- - Standing inside your house whilst your witnesses stand outside, watching you sign, and passing the Will through the letterbox and watching through the window as the witnesses sign, with the Will passed back through the letterbox.
- - Sitting or standing near a park bench or camp table or car bonnet or similar with witnesses nearby, and rotating so each approaches the bench, table or bonnet individually to witness the will;
- - Getting neighbours to witness and sign the Will from the safety of their own gardens (provided that you and each witness can see each other sign the Will);
- - Keeping on opposite sides of the same room, but the safety of doing this depends on its size and the vulnerability of the individuals involved.
How do I get people to witness my will safely?
A Will is not valid unless it is witnessed correctly. A person creating a Will and two witnesses need to be in the same place and all sign the document to ensure it is legally valid.
The current lockdown and social distancing restrictions are making this a practical challenge, especially as witnesses must not benefit from the Will, which often rules out people living in the same household. If one of them were to witness the Will, they risk losing any legacy or inheritance left to them in the Will.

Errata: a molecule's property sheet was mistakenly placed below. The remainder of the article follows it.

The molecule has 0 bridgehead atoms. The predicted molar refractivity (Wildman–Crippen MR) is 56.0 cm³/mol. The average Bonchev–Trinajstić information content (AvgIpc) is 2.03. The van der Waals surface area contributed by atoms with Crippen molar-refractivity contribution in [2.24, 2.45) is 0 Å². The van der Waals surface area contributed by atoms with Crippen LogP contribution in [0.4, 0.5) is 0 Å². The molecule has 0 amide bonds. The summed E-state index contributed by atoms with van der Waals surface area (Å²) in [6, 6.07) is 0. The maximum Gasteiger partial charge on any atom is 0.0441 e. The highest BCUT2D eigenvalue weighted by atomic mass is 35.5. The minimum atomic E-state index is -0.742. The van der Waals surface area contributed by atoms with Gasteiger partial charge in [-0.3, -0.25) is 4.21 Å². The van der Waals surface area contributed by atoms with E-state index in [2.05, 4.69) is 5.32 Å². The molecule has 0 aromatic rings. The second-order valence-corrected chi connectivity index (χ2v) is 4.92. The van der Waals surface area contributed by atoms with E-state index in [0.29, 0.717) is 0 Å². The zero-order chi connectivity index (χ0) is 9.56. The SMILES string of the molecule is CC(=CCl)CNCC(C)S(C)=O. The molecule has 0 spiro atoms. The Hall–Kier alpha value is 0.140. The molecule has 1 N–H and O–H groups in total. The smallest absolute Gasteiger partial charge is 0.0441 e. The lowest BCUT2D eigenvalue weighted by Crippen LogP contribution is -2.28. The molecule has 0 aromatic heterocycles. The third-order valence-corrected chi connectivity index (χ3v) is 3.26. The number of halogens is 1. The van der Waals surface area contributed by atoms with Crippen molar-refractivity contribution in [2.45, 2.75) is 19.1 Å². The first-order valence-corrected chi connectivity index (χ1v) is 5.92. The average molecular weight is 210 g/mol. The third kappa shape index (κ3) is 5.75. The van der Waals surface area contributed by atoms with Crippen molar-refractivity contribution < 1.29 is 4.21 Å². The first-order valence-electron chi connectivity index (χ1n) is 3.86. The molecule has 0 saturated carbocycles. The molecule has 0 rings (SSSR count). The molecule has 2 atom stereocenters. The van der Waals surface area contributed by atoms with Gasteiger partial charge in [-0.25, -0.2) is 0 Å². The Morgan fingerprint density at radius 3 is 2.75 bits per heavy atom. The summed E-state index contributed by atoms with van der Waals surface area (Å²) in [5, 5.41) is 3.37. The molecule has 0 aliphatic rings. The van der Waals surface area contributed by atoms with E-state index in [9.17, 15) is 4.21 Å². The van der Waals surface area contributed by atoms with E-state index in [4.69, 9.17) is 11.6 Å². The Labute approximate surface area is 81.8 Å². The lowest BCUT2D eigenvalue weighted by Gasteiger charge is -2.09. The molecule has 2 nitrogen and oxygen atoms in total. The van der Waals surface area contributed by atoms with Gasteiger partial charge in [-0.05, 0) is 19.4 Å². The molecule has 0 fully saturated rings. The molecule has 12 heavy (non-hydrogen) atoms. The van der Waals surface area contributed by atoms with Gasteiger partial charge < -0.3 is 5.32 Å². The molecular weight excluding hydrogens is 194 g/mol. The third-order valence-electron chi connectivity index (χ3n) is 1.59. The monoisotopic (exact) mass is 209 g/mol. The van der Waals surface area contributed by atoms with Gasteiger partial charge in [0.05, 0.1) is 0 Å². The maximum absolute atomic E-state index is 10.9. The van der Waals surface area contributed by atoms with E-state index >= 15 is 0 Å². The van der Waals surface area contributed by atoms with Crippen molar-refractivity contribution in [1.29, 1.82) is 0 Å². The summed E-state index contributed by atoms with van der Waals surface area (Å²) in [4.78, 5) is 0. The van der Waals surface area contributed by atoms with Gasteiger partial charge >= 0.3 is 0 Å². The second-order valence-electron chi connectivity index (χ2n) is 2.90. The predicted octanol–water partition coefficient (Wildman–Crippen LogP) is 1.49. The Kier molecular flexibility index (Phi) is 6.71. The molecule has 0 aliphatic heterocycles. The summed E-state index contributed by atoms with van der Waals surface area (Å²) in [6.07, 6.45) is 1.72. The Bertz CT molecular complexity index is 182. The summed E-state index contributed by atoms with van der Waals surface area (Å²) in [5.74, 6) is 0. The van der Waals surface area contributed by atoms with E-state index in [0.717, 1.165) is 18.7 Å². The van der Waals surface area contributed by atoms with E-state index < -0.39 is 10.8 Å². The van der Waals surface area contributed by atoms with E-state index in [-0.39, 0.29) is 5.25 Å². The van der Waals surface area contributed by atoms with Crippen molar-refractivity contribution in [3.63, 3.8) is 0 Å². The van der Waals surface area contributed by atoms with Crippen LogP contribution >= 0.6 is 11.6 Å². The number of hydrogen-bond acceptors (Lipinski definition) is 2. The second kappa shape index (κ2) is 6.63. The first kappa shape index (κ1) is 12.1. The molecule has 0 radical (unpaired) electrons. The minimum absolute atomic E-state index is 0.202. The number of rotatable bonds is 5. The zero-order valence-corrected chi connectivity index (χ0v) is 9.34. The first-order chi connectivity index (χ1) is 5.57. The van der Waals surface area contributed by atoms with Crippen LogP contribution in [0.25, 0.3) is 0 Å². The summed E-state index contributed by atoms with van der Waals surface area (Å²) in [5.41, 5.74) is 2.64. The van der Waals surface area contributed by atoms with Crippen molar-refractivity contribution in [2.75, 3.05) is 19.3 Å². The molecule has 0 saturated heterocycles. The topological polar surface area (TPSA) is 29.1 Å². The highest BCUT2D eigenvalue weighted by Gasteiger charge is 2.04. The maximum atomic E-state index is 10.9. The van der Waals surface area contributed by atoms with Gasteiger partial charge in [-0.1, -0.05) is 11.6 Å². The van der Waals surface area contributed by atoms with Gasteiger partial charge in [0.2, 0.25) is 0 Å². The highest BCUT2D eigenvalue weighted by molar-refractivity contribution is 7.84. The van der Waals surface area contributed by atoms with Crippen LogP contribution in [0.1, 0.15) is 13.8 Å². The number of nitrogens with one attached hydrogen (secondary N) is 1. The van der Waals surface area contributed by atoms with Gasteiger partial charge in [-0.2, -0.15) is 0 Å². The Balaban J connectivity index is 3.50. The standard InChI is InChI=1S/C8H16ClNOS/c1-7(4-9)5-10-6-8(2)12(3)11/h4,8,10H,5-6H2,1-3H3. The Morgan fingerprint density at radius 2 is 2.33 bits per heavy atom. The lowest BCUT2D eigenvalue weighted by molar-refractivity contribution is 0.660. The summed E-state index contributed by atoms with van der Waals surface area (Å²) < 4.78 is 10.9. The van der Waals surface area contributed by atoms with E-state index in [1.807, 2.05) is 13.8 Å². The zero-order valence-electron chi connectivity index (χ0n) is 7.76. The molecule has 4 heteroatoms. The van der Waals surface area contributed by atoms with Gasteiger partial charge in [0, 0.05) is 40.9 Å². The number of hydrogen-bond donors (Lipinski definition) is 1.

We have seen a surge in demand for advice on how to witness wills. The following are our recommended options for Will signing that take account of the Public Health England two metre social distancing guidelines:-
To ensure the well-being of all involved, it is best to use separate pens and ideally use gloves and hand sanitisers where possible.
As you can see, there are a number of ways and means that can be used to ensure your Will can be signed and witnessed under lockdown.
COVID-19 has changed the world in a completely unprecedented way, but this should not stop you preparing your Will and ensuring it is properly executed – it is after all essential for people to have a Will to ensure that their wishes are carried out.
The coronavirus outbreak has sparked a dramatic rise in people making Wills, and we have seen a 350 per cent increase in demand for our Wills since the lockdown was announced, as people seek to put their affairs in order.
We are very much open for business, and following all necessary precautions for the health and safety of our staff. We are working seven days a week, and are available to answer any queries by email or phone.
We do not do house visits, so there is no need for any direct contact.
We’re in this together and let's remember to stay safe, stay protected.
Will it always be as hard as this?
We have lobbied parliament and the Ministry of Justice to find 'common sense' ways to loosen current rules, which date back to the Wills Act of 1837, requiring two witnesses to be physically present at the signing of a will.
One day in the future electronic signatures and/or video witnessing may be appropriate, but not for the time being. Any changes need to be thought through and discussed carefully, as it will be hard to simply overturn almost 200 years of legal precedent. Also, after a temporary change, due to emergency legislation, it will be difficult to argue we should go back to the Victorian era.